Jessi-Cat at Twitter
Jessi-Cat at Twitter

8 Heroic Cats

Jessi-Cat at Twitter
Jessi-Cat at Twitter

These cats went above and beyond the call of duty to help others in need.

1. Tara

Four-year-old Jeremy Triantafilo was playing in front of his home when a neighbor’s dog came up and bit him and pulled him off his bike. The first to come to his rescue was the family cat, Tara, who body-slammed the dog, followed closely by Erica Triantafilo. Tara is one brave cat! Erica tried to chase the dog off, and she was bitten, too.

Jeremy was taken to a hospital where he received ten stitches. The original video, which was re-edited from several security cameras, was viewed 5 million times on YouTube in less than two days, before it was replaced with a version that does not show Jeremy’s raw wounds. The family appeared on The Today Show this morning.

The heroics displayed by Tara, a stray adopted by the family six years ago, surprised everyone.

“Every once in a while she puts our dog back into her place, but for the most part, she’s just the most mellow cat you’ve ever met,” Erica Triantafilo said. “All our boys love her and pick on her occasionally. She just loves them right back anyway.”

2. Pudding

Photograph from the Door County Humane Society.

In 2014, Amy Jung went down to the Door County (Wisconsin) Humane Society shelter to play with the cats. Jung was not planning to adopt one, but went home with two. Pudding, a 21-pound cat, stood out and seem drawn to Jung. She took him and another cat named Wimsy home with her. Later that night, Jung suffered a diabetic seizure in her sleep. Pudding jumped up on her and woke her up enough to call out to her son Ethan, but he was asleep. So Pudding ran to Ethan’s room and jumped on him to wake him up. Ethan was able to get his mother medical attention, but she might have sunk into a coma without intervention. Since the incident, Jung has registered Pudding as a therapy animal.

3. Rusty

Claire Nelson of Reading, Pennsylvania, adopted Rusty as an adult cat from the Humane Society. Two years later, in June of 2011, Nelson wanted to lay down because she wasn’t feeling well, but Rusty kept bothering her, which was out of character for him. The 66-year-old former nurse took inventory and decided to visit her doctor’s office, but Nelson began feeling much worse at the bus stop and called 911. Doctors at the hospital found that she had suffered a heart attack! Surgery followed and Nelson had two stents implanted. When she returned home, Rusty was back to his normal self, but would not leave her side. Nelson credits him with saving her life.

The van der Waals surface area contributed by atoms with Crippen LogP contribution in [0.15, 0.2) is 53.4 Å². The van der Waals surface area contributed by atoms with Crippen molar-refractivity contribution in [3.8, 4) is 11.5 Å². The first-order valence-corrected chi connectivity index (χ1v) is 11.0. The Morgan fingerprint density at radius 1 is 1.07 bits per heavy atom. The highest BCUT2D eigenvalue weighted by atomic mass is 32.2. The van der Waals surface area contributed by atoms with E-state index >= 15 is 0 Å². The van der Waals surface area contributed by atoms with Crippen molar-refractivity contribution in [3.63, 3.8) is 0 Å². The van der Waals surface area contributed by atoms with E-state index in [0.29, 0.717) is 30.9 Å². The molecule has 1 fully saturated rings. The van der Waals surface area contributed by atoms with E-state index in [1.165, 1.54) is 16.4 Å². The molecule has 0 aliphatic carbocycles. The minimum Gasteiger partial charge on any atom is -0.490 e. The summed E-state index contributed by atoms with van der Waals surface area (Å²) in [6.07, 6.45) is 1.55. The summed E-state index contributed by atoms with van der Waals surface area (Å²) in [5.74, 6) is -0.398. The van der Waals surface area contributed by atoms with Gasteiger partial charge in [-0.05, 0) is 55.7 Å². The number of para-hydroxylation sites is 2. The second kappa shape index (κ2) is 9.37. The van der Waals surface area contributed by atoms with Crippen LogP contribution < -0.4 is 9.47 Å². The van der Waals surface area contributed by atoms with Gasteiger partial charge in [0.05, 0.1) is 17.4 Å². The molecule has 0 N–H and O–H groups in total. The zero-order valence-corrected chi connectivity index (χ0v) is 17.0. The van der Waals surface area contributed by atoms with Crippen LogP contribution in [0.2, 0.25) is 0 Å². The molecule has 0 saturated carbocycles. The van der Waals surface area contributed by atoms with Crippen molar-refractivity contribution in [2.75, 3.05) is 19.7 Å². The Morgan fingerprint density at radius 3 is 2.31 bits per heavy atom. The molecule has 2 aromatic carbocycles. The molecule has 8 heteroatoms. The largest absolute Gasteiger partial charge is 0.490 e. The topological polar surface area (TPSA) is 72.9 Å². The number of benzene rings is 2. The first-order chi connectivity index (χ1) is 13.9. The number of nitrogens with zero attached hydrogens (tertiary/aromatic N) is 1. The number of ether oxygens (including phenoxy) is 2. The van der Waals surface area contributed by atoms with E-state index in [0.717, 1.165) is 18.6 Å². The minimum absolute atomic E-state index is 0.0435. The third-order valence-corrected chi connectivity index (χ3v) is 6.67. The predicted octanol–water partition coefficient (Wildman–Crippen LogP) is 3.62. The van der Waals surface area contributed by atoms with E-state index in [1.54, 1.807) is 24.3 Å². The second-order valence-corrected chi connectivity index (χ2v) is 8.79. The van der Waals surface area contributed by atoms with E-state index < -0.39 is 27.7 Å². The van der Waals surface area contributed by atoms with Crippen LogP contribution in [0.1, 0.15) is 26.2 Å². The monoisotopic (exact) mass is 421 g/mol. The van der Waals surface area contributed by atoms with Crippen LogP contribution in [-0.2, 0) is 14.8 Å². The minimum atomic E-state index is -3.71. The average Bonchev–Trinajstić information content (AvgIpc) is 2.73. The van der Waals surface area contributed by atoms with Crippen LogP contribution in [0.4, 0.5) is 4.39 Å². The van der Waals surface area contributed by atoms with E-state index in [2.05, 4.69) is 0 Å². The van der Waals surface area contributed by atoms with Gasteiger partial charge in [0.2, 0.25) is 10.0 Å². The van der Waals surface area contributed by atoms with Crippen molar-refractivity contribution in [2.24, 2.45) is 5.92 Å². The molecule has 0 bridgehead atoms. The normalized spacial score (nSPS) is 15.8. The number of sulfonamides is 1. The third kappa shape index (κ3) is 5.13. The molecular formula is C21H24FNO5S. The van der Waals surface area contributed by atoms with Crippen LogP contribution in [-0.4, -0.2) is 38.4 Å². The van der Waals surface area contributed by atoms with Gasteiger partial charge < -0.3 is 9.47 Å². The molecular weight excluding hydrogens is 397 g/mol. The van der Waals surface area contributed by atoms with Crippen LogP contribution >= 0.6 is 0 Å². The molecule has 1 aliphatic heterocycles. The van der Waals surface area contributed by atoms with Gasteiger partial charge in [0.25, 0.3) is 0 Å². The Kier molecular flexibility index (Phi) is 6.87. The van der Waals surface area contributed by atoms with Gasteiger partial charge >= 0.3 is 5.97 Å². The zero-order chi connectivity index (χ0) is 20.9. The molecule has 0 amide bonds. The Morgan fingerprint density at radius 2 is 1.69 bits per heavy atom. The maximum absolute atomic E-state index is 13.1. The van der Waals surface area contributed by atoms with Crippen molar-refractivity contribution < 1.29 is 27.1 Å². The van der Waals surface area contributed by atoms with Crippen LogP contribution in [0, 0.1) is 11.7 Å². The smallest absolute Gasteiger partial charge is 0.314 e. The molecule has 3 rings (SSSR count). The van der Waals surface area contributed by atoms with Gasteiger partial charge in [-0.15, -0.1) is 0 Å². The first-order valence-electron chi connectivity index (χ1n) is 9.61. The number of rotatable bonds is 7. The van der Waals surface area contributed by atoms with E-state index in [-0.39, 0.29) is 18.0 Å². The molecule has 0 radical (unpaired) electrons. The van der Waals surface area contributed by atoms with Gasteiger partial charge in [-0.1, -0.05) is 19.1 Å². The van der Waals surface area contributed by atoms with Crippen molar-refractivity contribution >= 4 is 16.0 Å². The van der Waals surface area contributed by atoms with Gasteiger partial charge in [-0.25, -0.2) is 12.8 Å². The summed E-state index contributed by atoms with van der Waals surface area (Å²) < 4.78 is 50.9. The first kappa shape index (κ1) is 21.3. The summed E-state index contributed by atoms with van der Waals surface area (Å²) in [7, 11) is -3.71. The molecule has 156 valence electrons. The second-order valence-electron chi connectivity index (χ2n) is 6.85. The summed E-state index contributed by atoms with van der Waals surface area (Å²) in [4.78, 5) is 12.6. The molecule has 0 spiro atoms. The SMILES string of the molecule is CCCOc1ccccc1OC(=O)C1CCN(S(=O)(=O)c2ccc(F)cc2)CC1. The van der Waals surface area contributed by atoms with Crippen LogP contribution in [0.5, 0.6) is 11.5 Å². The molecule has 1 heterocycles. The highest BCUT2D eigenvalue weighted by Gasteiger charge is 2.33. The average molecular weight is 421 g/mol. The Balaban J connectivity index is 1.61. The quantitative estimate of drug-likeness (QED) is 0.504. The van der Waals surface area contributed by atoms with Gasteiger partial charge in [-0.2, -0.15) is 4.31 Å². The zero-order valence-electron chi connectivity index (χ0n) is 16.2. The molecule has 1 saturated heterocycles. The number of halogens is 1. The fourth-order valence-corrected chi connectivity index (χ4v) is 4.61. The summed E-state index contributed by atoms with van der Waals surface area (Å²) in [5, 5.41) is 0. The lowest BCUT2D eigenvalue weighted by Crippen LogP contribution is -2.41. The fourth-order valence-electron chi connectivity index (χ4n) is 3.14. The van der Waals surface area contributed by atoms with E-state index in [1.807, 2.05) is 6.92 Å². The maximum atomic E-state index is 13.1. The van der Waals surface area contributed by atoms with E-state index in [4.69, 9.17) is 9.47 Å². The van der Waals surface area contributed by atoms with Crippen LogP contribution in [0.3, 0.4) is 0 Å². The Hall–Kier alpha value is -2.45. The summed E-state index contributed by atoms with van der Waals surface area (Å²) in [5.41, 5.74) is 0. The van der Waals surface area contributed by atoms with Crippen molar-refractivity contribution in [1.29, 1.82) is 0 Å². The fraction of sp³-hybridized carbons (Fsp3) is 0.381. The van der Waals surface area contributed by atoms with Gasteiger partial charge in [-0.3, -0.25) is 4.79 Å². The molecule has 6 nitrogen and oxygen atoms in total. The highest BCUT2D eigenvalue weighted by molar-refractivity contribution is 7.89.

4. Pwditat

As Terfel, a dog who lives in Wales, aged, his eyes became blurred by cataracts. Eventually he became completely blind. Terfel's owner, Judy Godfrey-Brown, said he had a hard time adjusting; he walked into walls and became afraid to move around the house. When Godfrey-Brown invited a stray cat into her home, it was like the answer to a prayer. The new cat, named Pwditat (this is in Wales, remember) immediately became a guide for Terfel. The cat uses her paws to guide Terfel around the house and into the garden for some fresh air. The two animals became inseparable, and even sleep together. Watch Pwditat in action in a video

5. Jessi-Cat

Photograph from Jessi-Cat at Twitter.

Lorcan Dillon is affected by Selective Mutism, which makes it difficult for him to express himself. The condition is often confused with autism. But Lorcan received the most valuable therapy from his pet cat, Jessi-cat. The cat accepts Lorcan unconditionally and gives him a patient ear. For her loyalty and devotion, Jessi-Cat was named the UK’s National Cat of the Year 2012. Lorcan’s mother, Jayne Dillon, said,

“He does not express his emotions, he would not say 'I love you Mummy', he just doesn't do it. But with the cat he can cuddle her, he can stroke her, he can talk to her and he can say 'I love you Jessi-Cat.'

“She is without a doubt the best friend a boy could have and has had a huge positive impact on his life. We’ve had her for a couple of years and in the last year alone he seems to be making excellent progress at school. In the past two weeks he’s started communicating with people he doesn’t know very well and even reads to one of the teachers now – something he’s never done before.”

Jessi-Cat’s story has since been published as a book.

6. Scarlett

In 1996, a fire broke out in a suspected crack house in Brooklyn. A cat later named Scarlett was observed carrying her kittens out of the building one by one. She was severely burned, and blinded by blisters. She touched each kitten with her nose to make sure they were all safe from the fire, then collapsed. Firefighter David Giannelli took the cat and kittens to the North Shore Animal League clinic. The League received 7000 applications to adopt Scarlett and her kittens! Three families were selected, and Scarlett made a full recovery, albeit with damaged eyelids and ears. The hero cat was taken by Karen Wellen, who cared for her until her death 11 years later. Scarlett's story was made into a book, Scarlett Saves her Family, and a children's book, The Bravest Cat. The North Shore Animal League created an honor in her name, the Scarlett Award, for animal heroism.

7. Simon